It was gut instinct, not the lure of a blockbuster, that prompted “Kick-Ass” to say yes to playing the human hero in Godzilla. “Meeting Gareth, it all just made total sense,” he says of how Edwards convinced him that this Godzilla would be special, that it would pay homage to the Japanese original and that it would take the monster seriously as a balancing force of nature. “And, when you meet people like that, it kind of inspires you to want to think outside the box, to do things a bit differently and to take the challenge on.

“But it’s nice that you’re looking at it and thinking that my career could be something of importance and interest, and I’m flattered. But maybe I won’t be so predictable. You never really know. Plus, I am so early on. Most of the actors that I think are at their peak are in their late 30s and 40s. There is something to be said for that life experience. I can’t give that yet. I’ve got another 10 more years at least before I can be in my prime position for roles that I want to do. So, in the meantime, I’ll just try not to f--- it up, I suppose.”

Also in the meantime, he got to physically bulk up for Godzilla and to try to make his character more interesting and less generic in the shadow of the real hero, the monster.

“I’m proud of this movie,” Taylor-Johnson says in a separate group interview. “I like the way it turned out. I think what they did with it was fantastic. It was really impressive. It was epic.”

That sounds like hype. But Taylor-Johnson is daring, too.

So he adds this in appreciation of the new Godzilla: “I also like the fact that we’re not just stuck in America and America has another f---ing problem again.”

Instead, this Godzilla story starts in The Philippines, moves to Japan and charts its way across the Pacific Ocean to the United States, with the climax in San Francisco.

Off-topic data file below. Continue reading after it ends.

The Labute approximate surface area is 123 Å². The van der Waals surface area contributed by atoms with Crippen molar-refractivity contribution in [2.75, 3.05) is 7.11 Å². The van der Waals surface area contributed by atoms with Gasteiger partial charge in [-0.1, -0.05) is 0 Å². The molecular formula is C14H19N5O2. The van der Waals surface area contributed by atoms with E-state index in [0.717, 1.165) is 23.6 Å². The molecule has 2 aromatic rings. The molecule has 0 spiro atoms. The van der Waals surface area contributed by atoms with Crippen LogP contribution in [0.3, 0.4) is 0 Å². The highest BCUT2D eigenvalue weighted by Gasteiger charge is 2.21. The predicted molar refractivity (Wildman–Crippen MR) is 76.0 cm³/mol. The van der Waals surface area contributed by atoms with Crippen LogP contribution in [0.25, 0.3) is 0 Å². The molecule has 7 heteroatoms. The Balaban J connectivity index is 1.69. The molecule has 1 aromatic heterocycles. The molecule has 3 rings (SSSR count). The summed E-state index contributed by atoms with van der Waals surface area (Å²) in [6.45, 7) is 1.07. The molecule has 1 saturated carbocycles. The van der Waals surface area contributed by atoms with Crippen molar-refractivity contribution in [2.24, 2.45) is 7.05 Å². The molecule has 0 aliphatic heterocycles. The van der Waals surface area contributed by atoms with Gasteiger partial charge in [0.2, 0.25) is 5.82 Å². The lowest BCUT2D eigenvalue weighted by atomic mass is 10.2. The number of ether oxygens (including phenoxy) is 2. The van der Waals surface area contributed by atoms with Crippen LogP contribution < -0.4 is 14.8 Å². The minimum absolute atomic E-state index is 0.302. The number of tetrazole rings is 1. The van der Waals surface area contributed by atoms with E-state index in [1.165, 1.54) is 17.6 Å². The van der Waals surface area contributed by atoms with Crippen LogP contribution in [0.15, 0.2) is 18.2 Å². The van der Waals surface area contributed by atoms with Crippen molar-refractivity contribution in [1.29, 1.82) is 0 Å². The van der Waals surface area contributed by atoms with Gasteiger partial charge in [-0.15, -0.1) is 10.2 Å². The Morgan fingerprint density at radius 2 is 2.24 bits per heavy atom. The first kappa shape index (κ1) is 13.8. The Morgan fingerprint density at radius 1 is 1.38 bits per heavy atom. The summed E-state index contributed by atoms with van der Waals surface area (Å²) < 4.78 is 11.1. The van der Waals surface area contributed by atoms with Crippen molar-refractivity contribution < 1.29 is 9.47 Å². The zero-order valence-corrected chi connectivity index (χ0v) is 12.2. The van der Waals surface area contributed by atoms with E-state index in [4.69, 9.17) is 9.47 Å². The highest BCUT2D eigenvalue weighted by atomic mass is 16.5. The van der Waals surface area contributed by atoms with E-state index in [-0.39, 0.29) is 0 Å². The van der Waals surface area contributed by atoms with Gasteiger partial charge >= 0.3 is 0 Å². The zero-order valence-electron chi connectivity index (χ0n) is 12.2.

“So there is a map and a journey for this,” Taylor-Johnson says. “It felt that the whole world was involved!”

Co-stars spending quality time together

Godzilla co-stars Aaron Taylor-Johnson and Elizabeth Olsen went directly from playing a married couple trying to survive monster mayhem to super-powered twins trying to save the world and each other in the next Avengers movie.

“It is just a coincidence, yeah, but it’s great” says Taylor-Johnson, who is now filming his scenes as Pietro Maximoff/Quicksilver for Avengers: Age of Ultron, which is set for release May 1, 2015.

“I couldn’t think of anyone better to be working with in that role. If she was a nightmare, well, I’d be in the effing ... But she’s amazing. She’s a great girl, really down to earth and a great actress.”

Olsen is equally stoked: “It’s awesome! And we like each other,” she enthuses about working again with Taylor-Johnson. Olsen will play Wanda Maximoff/Scarlet Witch.

It is not weird at all to switch from playing Taylor-Johnson’s wife to being his sister, Olsen says of going from Godzilla to Avengers. In fact, she believes their familiarity is a huge asset.

“They’re twins and they’re so connected,” she says of the Maximoffs. “And it’s hard to do that with someone you just meet, to have that comfort and playfulness. In addition, she says of doing large-scale, special effects-driven films, “I think Godzilla was a really great stepping stone before doing something like the Avengers.”